In the last days the mountain of the Lord’s temple will be established as chief among the mountains; it will be raised above the hills, and peoples will stream to it. Many nations will come and say,” Come, let us go up to the mountain of the LORD, to the house of the God of Jacob. He will teach us his ways, so that we may walk in his paths. “The law will go out from Zion, the word of the LORD from Jerusalem. He will judge between many peoples and will settle disputes for strong nations far and wide. They will beat their swords into plowshares and their spears into pruning hooks. Nation will not take up sword against nation, nor will they train for war anymore. Every man will sit under his own vine and under his own fig tree, and no one will make them afraid, for the LORD Almighty has spoken. All the nations may walk in the name of their gods, but we will walk in the name of the LORD our God for ever and ever. – Micah 4:1-5
This passage is duplicated in Isaiah 2:2-4, a contemporary prophet to Micah. While it seems one copied the other, it’s difficult to say who said it first and who copied.
This is an ideal that we may long for, but which seems impossible to achieve. In a world of many cultures and religions, it is a far-off vision that all will submit to the same God.
An all-powerful, world-ruling government is indeed coming that will solve all global problems fairly and righteously for all peoples – a government ruled not by carnal men, but by the living, all-powerful Creator of the universe.
When might be that time be when there is no longer any war?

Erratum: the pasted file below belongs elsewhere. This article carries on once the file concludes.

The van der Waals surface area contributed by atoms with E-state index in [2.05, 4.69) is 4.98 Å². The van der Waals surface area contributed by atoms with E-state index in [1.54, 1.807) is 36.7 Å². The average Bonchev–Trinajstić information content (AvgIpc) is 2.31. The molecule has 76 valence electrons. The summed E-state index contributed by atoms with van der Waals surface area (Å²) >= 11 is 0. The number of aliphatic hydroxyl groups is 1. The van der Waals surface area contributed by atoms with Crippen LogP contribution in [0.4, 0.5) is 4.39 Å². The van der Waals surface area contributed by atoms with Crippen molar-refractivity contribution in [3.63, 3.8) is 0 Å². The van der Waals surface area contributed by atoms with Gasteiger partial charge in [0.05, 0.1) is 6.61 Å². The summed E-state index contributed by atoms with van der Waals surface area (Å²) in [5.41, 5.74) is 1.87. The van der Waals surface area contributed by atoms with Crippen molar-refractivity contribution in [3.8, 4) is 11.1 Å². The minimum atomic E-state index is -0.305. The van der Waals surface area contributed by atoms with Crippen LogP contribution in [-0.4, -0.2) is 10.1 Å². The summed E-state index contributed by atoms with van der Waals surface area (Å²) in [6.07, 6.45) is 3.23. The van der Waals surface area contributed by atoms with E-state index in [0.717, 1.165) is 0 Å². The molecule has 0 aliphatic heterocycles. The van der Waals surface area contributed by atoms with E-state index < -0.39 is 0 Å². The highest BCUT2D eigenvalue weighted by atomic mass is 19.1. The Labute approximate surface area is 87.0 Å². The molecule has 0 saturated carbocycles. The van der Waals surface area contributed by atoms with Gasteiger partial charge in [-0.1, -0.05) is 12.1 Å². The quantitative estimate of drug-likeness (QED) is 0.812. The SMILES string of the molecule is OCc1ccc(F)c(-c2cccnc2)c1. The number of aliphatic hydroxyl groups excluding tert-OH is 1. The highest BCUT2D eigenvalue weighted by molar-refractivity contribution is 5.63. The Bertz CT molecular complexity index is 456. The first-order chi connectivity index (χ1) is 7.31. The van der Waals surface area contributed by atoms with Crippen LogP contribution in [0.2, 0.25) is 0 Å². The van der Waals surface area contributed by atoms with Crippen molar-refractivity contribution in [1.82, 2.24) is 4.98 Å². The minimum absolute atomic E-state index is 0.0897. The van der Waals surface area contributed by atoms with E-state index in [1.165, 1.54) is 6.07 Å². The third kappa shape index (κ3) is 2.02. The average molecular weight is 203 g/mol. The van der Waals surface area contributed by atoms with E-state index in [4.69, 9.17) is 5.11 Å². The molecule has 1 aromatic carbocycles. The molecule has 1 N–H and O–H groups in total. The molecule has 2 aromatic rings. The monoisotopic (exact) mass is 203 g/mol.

The scripture indicates it will happen in the last days. There are different perspectives of the last days and is a cause of division within the Church. In the Old Testament, the last days refers to different things and apparently so too in the New Testament.
Are the latter days the days after Christ’s crucifixion when the spirit fell and the Church age began (Acts 2:14-21, Hebrews 1:1-2, James 5:1-9) – the epoch between Christ’s ascension and his coming again? Was Peter, James, and the writer of Hebrews telling the people they were now living in the last days?
However, you do have a very similar phrases, “last hour” in John 6:25-51 and 1John 2:18-23 and “last time” in 1Peter 1:3-5 that clearly refer to events yet to take place at the time of the apostles. Are these references to the end of the Jewish age in 70 AD and the beginning of the Church age, or is it some future time yet to happen?
I think it’s clear the Apostles saw the last days as the end of the Jewish age.
Maybe the last days refers to thousands of years following Christ’s first coming and continues through this day. Perhaps it’s talking about the present Church age when the Messiah comes the first time to set up His kingdom, as postmillennialism teaches, although this seems unlikely since throughout church history we have not witnessed the end of wars as prophesied here.
Or perhaps the last days are the ultimate restoration at some time in the future?
Jesus spoke of two ages (Mat 12:32), the Jewish age and the ensuing New Covenant age. Perhaps there is some room for another last day in the future. Premillennialism interprets the last days to encompass the time of future Tribulation followed by Christ setting up His earthly kingdom in the Millennium when the peoples shall flow to a restored and redeemed Jerusalem as the capital of the millennial earth.